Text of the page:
Methods and Composition for Diagnosing and Preventing a Group B Streptococcal Infection (SJ-02-0032)

St. Jude Reference #SJ-02-0032


Group B streptococci (GBS) causes life-threatening infections in newborns and affects about 1 in every 2,000 babies in the United States. Not every baby who is born to a mother who tests positive for GBS will become ill and researchers at the University of Florida, University of Utah and St. Jude Children's Research Hospital have discovered an immunologic marker useful for diagnosing a highly virulent GBS infection. They identified a novel surface antigen, designated epsilon antigen, on GBS which encodes a unique serine-rich repeat protein (ssr-2) that is expressed by the highly pathogenic RDP III-3 lineage. This protein is a useful diagnostic marker for the pathogenic form of the disease and a good candidate for vaccine development.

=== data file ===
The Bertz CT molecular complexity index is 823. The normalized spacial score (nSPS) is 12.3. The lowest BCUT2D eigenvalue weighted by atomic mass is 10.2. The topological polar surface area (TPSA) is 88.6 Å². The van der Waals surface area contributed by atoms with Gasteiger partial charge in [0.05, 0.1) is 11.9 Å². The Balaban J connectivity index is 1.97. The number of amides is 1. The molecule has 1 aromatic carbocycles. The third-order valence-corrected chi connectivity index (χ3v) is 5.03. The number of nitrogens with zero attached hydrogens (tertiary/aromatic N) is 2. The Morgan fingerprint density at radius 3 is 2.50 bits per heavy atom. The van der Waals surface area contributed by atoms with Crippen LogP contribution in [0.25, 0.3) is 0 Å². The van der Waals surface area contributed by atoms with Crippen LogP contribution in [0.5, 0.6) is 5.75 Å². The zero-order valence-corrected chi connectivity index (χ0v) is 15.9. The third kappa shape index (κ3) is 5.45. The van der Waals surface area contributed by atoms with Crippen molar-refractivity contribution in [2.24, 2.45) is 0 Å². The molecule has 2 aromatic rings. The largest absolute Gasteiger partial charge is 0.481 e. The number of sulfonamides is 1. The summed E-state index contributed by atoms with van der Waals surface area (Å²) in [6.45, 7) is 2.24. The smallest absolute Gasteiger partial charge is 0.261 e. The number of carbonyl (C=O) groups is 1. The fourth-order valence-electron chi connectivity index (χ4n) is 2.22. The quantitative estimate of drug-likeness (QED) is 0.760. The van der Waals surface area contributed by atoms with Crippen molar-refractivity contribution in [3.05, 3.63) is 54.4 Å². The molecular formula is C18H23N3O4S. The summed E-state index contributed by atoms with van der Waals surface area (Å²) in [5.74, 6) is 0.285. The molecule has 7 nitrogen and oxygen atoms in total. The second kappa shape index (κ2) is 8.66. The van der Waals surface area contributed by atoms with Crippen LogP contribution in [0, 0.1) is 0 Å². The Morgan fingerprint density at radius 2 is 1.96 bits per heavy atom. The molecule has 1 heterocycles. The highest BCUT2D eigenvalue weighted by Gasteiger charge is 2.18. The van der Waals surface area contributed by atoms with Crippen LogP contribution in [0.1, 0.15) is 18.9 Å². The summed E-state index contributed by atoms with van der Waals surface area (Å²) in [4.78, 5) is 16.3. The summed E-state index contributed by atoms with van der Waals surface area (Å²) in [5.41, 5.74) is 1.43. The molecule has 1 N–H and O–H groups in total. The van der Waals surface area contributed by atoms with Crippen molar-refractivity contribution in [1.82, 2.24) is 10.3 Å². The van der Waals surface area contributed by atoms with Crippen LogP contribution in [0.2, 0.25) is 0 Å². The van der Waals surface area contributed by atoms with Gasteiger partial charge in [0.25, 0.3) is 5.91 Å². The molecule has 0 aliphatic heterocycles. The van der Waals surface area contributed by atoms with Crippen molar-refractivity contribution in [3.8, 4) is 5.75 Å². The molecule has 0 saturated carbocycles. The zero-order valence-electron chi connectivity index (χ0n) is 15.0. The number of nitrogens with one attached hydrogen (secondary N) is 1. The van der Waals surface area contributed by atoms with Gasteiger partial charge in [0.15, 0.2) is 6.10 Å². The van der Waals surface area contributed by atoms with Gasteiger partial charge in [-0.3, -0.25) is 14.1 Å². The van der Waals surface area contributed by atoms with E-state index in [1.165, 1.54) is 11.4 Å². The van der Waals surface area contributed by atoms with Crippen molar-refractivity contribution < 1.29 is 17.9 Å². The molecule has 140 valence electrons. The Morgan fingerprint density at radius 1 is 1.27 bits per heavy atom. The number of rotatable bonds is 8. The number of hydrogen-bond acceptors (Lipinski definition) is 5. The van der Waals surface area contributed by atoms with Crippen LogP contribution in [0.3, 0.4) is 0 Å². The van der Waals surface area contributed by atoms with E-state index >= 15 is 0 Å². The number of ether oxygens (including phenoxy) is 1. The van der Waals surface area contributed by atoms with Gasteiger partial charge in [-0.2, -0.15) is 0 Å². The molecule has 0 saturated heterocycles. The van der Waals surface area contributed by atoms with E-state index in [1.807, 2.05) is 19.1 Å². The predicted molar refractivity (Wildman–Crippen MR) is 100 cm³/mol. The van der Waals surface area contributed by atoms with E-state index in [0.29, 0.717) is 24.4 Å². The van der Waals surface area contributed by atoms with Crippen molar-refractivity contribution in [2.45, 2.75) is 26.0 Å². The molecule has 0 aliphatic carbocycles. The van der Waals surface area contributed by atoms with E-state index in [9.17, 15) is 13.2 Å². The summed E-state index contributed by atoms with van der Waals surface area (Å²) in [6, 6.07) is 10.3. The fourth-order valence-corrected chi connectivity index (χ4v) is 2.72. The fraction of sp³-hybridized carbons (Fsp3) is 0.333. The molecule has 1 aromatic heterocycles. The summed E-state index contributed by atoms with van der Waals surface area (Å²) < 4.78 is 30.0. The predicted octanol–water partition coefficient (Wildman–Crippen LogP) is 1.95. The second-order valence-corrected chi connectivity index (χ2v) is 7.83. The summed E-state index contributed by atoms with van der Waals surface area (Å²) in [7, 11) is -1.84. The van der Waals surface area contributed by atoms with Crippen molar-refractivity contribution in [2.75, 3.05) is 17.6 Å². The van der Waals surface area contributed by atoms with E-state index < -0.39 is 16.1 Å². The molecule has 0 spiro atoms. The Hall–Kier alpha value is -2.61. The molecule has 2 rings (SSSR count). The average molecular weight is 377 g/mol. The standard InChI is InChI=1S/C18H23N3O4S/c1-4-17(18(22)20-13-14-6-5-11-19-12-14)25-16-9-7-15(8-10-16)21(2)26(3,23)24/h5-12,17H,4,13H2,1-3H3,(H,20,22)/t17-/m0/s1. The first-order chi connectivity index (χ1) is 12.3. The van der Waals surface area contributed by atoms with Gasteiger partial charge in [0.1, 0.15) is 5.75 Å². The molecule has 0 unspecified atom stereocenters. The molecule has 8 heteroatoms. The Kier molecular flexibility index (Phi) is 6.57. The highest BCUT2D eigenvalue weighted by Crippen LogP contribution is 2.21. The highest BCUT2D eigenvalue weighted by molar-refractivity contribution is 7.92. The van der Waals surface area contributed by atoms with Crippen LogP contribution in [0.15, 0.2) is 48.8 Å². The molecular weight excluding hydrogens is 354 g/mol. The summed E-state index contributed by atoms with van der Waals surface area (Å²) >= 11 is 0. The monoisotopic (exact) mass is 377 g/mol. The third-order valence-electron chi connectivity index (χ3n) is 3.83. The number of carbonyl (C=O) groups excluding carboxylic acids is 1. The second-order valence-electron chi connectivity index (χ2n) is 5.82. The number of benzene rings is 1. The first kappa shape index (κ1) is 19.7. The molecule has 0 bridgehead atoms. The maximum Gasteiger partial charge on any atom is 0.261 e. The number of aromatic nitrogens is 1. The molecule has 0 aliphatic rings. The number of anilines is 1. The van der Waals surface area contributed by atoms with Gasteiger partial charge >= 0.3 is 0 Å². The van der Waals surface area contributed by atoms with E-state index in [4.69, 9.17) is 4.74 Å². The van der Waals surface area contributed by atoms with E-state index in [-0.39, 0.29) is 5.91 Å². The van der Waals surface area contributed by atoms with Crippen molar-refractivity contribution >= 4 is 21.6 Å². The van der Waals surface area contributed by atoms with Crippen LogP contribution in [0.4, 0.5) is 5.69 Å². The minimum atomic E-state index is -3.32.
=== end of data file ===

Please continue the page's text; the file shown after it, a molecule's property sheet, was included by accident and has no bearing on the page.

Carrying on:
Group B streptococcus, Epsilon antigen, vaccine

Granted Patents or Published Applications

US Patent No. 7,588,773

Related Scientific References

Seifert KN, et al; "A unique serine-rich repeat protein (srr) and novel surface antigen (epsilon) associated with a virulent lineage of serotype III Streptococcus agalactiae" Microbiology 152(Pt4):102901040 (2006).

Licensing Opportunities

This invention is co-owned with the University of Florida and the University of Utah. We are currently seeking licensing opportunities in all fields for the development of this technology. Contact:

Contact the Office of Technology Licensing (Phone: 901-595-2342, Fax: 901-595-3148) for more information.